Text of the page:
For the two carbon pricing options, Goulder and Hafstaed emphasize the importance of “recycling” revenue in ways that cut the overall cost of climate policy. Their modeling confirms and quantifies findings of numerous previous studies: Using revenue from carbon pricing to cut other taxes, especially taxes that create large distortions by inducing inefficient allocation and movement of capital and labor or reduced output, can substantially reduce the net economic costs of climate policy.
In a seminal paper published in 1994, Prof. Goulder dubbed the potential for low or no-cost climate policy a “double dividend,” referring to the double benefits of more efficient taxation plus the benefits of reducing unpriced climate, environmental, and public health damage. Goulder and Hafstead’s new analysis concludes that the strong “double dividend,” where net policy costs are zero or negative, is as rare as the economists’ proverbial “free lunch.” It would occur only if the distortions from the tax whose revenue is being replaced by carbon revenue are so large that reducing them overcomes the costs created by a carbon tax: a reduced tax base and interactions with other taxes. But the weak double dividend, where policy costs are reduced (but not overcome) by the efficiency benefits of revenue recycling is far more easily obtained.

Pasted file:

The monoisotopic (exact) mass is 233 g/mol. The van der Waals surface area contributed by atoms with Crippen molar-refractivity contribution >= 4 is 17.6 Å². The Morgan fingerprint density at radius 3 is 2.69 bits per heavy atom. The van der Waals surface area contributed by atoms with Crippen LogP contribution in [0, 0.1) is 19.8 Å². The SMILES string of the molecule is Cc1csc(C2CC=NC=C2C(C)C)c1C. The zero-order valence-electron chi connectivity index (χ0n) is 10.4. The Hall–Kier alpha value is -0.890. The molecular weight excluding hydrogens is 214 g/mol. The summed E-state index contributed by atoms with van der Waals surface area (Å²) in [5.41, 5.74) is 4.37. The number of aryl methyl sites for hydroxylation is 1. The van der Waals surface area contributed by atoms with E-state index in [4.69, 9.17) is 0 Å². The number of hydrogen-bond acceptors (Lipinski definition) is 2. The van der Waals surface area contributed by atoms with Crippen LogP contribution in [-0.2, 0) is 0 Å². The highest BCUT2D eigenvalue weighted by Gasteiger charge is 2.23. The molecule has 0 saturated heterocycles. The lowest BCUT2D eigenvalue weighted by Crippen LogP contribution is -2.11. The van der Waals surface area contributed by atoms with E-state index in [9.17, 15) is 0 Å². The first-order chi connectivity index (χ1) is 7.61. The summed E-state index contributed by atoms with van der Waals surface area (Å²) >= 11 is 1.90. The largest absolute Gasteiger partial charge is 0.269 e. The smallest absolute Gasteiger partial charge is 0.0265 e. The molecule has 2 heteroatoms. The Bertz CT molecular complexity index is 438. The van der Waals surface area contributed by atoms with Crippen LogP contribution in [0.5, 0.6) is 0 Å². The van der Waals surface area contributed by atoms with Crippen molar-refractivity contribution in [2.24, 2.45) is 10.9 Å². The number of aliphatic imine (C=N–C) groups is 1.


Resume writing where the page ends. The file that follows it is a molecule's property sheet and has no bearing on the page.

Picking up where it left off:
Goulder and Hafstead’s E3 (energy-economy-environment, general equilibrium) model reveals the weak double dividend whenever carbon revenue is used to replace other distortionary taxes. By far the largest efficiency benefits arise from using carbon tax revenue to cut corporate income tax rates. Using carbon revenue to cut individual income tax rates produces modest efficiency benefits while cuts in employee payroll tax rates offer slightly smaller efficiency benefits. Returning revenue in lump sum fashion produces little or no efficiency benefit.